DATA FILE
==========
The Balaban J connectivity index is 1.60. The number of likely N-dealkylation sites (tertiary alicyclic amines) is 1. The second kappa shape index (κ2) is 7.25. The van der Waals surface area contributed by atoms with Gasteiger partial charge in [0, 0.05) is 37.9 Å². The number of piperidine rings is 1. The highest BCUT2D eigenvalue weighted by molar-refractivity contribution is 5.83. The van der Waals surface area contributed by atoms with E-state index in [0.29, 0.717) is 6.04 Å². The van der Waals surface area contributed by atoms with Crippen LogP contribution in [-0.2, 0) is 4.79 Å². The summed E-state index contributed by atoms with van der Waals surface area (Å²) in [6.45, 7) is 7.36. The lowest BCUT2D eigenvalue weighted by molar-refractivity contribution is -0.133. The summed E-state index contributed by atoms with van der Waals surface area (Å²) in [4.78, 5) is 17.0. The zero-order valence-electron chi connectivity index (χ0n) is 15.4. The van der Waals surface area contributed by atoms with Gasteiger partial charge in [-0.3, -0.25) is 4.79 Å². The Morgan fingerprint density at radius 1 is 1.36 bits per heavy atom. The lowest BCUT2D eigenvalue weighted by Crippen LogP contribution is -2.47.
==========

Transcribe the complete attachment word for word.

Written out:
The Balaban J connectivity index is 1.60. The number of likely N-dealkylation sites (tertiary alicyclic amines) is 1. The second kappa shape index (κ2) is 7.25. The van der Waals surface area contributed by atoms with Gasteiger partial charge in [0, 0.05) is 37.9 Å². The number of piperidine rings is 1. The highest BCUT2D eigenvalue weighted by molar-refractivity contribution is 5.83. The van der Waals surface area contributed by atoms with E-state index in [0.29, 0.717) is 6.04 Å². The van der Waals surface area contributed by atoms with Crippen LogP contribution in [-0.2, 0) is 4.79 Å². The summed E-state index contributed by atoms with van der Waals surface area (Å²) in [6.45, 7) is 7.36. The lowest BCUT2D eigenvalue weighted by molar-refractivity contribution is -0.133. The summed E-state index contributed by atoms with van der Waals surface area (Å²) in [4.78, 5) is 17.0. The zero-order valence-electron chi connectivity index (χ0n) is 15.4. The van der Waals surface area contributed by atoms with Gasteiger partial charge in [-0.3, -0.25) is 4.79 Å². The Morgan fingerprint density at radius 1 is 1.36 bits per heavy atom. The lowest BCUT2D eigenvalue weighted by Crippen LogP contribution is -2.47.